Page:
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View Full Version : Doweled neck removal for reset or slip the back



olgoat52
10-07-2013, 08:05 AM
A fellow UU'er asked me to try and address a high action problem (5/32" at the 12th) on a uke he bought a while ago. No maker label. It was made by a fellow up in Alaska. Pretty good quality woods and workmanship.

Shaving the bridge or making a new thinner bridge is not really going to do it. The neck angle is just wrong. Intonation is pretty good so he did most of it right.

Looking through the sound hole I can see the end grain of two dowels that I suspect are straight through the neck block. One near the top, one near the back.

No binding on the instrument. Solid wood 2 piece back and solid maple sides.

I was initially thinking of cutting the neck off (zero set saw) to cut through the dowels, but now I am thinking of slipping the back unless someone has a good idea on loosening the dowel glue joint.

For slipping the back, should the glue joint under the finger board tab be loosened as well?

Thanks for any thoughts.

Allen
10-07-2013, 09:49 AM
Without bindings on the instrument, I would think slipping the back will be the easiest fix. I doubt whether the fret board will need to be freed up to get the adjustment required. But you will know soon enough when you get that back free over the upper bout.

If you can't get the proper set without the fret board freed up, then it's easy enough to do that then.

Moore Bettah Ukuleles
10-07-2013, 11:53 AM
I'm no repairman, but I think the proper way of doing this is to remove the fret that is over the joint, drill a couple of small holes through the fret slot and use one of those steam injector needle things that is designed for exactly this purpose.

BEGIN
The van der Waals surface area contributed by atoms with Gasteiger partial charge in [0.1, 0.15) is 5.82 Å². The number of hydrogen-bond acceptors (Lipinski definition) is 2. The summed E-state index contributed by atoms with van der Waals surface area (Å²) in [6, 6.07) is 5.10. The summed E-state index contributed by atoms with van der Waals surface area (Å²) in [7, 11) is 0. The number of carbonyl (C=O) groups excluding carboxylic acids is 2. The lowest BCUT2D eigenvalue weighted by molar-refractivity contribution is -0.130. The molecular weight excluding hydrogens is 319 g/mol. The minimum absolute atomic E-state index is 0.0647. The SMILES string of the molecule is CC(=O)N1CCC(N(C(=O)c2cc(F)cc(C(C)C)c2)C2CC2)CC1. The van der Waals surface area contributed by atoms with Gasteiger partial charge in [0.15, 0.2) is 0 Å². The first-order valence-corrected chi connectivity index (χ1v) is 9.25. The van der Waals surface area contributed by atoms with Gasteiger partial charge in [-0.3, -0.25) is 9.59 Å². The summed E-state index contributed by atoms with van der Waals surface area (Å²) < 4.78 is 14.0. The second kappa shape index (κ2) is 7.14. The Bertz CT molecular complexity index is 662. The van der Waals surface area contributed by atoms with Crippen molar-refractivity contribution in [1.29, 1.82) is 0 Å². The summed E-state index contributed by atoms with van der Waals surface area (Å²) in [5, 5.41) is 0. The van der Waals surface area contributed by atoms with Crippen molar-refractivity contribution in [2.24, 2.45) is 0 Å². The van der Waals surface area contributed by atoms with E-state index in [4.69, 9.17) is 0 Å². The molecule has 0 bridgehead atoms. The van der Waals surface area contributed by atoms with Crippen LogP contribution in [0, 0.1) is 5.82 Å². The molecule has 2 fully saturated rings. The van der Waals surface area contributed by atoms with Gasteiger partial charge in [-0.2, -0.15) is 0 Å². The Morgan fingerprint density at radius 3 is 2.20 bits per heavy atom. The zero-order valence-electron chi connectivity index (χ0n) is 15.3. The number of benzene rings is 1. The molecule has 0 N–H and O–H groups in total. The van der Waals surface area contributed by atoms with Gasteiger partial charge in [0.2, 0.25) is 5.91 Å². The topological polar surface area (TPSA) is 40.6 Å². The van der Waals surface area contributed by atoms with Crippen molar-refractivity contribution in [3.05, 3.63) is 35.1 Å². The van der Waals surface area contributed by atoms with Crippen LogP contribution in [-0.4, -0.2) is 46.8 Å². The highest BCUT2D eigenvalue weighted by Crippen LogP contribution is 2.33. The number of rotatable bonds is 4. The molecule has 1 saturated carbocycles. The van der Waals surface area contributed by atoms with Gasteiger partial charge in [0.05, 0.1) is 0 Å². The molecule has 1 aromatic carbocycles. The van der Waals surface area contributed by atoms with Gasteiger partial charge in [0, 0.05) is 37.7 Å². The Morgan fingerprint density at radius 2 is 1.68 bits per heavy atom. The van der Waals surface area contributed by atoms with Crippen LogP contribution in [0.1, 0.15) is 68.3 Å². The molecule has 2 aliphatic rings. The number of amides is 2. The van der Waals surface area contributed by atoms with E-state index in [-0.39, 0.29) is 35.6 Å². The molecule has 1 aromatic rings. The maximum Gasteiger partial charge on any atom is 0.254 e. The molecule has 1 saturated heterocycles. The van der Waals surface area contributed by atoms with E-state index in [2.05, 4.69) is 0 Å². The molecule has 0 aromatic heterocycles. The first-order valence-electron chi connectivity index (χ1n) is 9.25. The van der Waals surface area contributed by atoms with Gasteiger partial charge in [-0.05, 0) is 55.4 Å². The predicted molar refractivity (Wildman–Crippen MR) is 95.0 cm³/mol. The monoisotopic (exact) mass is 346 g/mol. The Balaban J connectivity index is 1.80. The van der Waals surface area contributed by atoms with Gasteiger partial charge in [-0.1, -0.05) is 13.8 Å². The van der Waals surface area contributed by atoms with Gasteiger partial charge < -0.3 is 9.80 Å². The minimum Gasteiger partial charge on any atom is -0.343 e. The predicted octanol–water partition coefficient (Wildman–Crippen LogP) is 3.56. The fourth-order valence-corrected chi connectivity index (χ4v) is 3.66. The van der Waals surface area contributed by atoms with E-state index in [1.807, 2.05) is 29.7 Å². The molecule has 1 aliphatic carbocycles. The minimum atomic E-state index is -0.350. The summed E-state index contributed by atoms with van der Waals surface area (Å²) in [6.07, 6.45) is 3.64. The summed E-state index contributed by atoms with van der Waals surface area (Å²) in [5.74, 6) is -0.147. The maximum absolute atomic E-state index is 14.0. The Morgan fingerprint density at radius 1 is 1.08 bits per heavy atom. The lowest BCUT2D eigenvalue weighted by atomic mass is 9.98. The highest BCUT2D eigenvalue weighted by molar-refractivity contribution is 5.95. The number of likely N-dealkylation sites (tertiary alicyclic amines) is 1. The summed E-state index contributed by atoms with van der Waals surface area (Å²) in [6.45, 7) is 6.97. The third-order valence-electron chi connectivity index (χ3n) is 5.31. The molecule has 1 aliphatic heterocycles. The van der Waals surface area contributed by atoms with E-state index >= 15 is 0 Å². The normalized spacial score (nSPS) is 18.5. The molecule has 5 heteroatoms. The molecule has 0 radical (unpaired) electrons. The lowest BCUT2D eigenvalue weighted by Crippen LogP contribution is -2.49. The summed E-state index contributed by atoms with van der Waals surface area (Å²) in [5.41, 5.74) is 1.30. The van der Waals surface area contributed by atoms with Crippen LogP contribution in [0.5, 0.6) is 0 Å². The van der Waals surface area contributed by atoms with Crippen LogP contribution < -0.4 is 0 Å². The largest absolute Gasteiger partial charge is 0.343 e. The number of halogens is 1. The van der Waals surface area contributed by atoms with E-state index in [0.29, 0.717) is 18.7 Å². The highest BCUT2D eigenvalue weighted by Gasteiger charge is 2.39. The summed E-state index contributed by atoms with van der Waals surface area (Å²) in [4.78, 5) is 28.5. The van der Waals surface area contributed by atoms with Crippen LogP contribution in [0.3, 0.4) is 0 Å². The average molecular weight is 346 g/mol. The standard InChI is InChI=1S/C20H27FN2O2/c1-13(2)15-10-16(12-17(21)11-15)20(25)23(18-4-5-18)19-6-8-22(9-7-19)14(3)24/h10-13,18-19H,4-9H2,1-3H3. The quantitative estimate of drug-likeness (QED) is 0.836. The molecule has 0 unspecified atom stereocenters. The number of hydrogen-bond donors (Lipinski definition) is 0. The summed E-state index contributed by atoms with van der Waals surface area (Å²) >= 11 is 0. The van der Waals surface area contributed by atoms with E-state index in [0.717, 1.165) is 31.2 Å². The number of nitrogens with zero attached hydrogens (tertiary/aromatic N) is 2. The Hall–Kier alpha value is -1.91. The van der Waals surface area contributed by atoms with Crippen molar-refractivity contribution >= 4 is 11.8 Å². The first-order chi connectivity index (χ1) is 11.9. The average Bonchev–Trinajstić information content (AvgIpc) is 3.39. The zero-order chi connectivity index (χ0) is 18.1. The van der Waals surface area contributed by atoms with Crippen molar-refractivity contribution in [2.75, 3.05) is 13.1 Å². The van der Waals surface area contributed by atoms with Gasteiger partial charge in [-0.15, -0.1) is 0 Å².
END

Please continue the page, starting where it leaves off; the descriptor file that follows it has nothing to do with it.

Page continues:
The quickest fix IMO would be to shave down the bridge and reslot the saddle slot. Is the bridge too low for this?
Other than that I'd be tempted to work on the fret board. You could pull the frets and resand the fret board in order to gain better action, or simply replace the fret board, making is slightly thicker at the bridge end. Depending on how off the action is you'll likely have to re-level the finger board anyway after a neck reset.

olgoat52
10-07-2013, 04:18 PM
Thanks for the ideas Chuck. I don't think the steam is going to work in this case. I am guessing that the neck it butt jointed to the body with two dowels going through the neck block. I have used the steam trick through the fret slot on sliding dovetail joints but I suspect there is no cavity under the board.

I will take another look at thinning the bridge but I think it needs too much to get away with that. It needs almost a 1/16 at the 12th so taking that bridge down an 1/8 won't leave much string angle. But I will check it again.

Alan, thanks for the thoughts on slipping the back. I think I am leaning that way at this point.


I'm no repairman, but I think the proper way of doing this is to remove the fret that is over the joint, drill a couple of small holes through the fret slot and use one of those steam injector needle things that is designed for exactly this purpose.
The quickest fix IMO would be to shave down the bridge and reslot the saddle slot. Is the bridge too low for this?